With all these projects spawned from the grassroots energy of our community leadership, sometimes it can be difficult to stay true to our founding vision — empowerment of the local community — and to remain responsive to people’s needs. We felt there was a need for a membership organization of farmworkers who were dedicated and involved in their communities, and in 1983, the Farmworker Association of Florida was founded in Apopka. We work directly with the organization, which now has more than 10,000 members and five locations in Florida. They help keep the rest of us engaged and on task.
In the early days, besides working with the United Farmworkers Union of Cesar Chavez to help win a collective bargaining agreement between Coca-Cola Co. and the orange harvesters working for Minute Maid, owned by Coca-Cola, we engaged with the Black community leaders of South Apopka to address inequities in public services and infrastructure. Several Black residents sued the City of Apopka, alleging that adequate municipal services were not provided in South Apopka. That resulted in the city being required to develop access to water and sewer services, paved roads and sidewalks as well as recreational facilities in the African American side of town before any more federal revenue-sharing dollars could be spent developing high-end subdivisions in the white areas of the city.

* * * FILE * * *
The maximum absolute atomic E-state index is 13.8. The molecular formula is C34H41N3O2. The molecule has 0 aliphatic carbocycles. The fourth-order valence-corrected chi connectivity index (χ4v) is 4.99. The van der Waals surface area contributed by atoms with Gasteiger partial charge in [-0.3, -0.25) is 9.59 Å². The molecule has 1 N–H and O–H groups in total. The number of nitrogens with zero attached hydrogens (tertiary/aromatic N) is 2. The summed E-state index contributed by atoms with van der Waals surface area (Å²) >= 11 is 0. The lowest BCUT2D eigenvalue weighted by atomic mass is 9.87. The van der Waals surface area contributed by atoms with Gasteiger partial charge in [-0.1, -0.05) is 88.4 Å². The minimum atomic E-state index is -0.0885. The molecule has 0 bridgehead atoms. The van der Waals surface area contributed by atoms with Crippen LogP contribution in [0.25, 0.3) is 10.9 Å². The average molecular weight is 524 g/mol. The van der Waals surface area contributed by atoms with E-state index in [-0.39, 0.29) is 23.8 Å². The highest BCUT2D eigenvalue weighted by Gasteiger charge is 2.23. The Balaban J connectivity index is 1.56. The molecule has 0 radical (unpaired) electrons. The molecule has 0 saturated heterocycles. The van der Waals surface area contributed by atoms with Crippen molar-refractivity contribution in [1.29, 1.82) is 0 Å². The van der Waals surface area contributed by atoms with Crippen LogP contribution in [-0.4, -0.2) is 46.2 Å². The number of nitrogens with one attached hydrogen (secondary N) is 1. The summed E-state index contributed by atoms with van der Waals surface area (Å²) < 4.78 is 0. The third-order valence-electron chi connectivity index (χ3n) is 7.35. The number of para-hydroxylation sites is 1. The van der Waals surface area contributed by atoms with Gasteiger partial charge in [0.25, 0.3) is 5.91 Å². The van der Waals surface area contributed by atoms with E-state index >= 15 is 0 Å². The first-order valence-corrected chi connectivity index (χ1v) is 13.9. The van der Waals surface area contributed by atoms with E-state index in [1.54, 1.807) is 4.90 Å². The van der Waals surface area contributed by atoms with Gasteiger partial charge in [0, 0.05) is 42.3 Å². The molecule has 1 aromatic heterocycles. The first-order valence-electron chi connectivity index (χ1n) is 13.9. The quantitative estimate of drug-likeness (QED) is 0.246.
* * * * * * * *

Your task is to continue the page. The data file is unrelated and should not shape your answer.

The longevity and success of Hope CommUnity Center has been and continues to be the agile ability to read the signs of the times, tune into the suffering and dreams of the community, and pivot to see how we can respond, always with the leadership and involvement of the local community.
What services does Hope CommUnity Center provide in its attempts to move farmworkers and immigrant families toward social and economic justice?
Hope CommUnity Center is dedicated to the empowerment of Central Florida’s working poor and immigrant communities through education, advocacy and spiritual growth. Programs developed under its umbrella include academic support, which includes tutoring; college and career access; youth and family programs; immigration services, which includes helping people apply for citizenship; advocacy and community organizing to help immigrants and people of color; and social services including access to food, health care, housing and financial assistance.
We changed our name from the Office for Farmworker Ministry to Hope CommUnity Center because not everyone we served was considered a farmworker. Some worked in agriculture but not on a farm. Also, many have moved on to construction, landscaping and cleaning homes and offices, but they are still in need because of low wages and discrimination.
We took “ministry” out of our name because for many people that word indicated that we were trying to proselytize or recruit people for our church. That is NOT who we are. We are an organization born of our faith and belief that the God of our many different understandings calls us to “sacred transformative work in the world.” We believe that the struggle for real social change, for the creation of the beloved CommUnity, involves all of us because our own liberation, our own freedom, is tied up in the freedom and liberation of all people. As the spoken word poet Micah Bournes says, “You never stop fighting for your own.”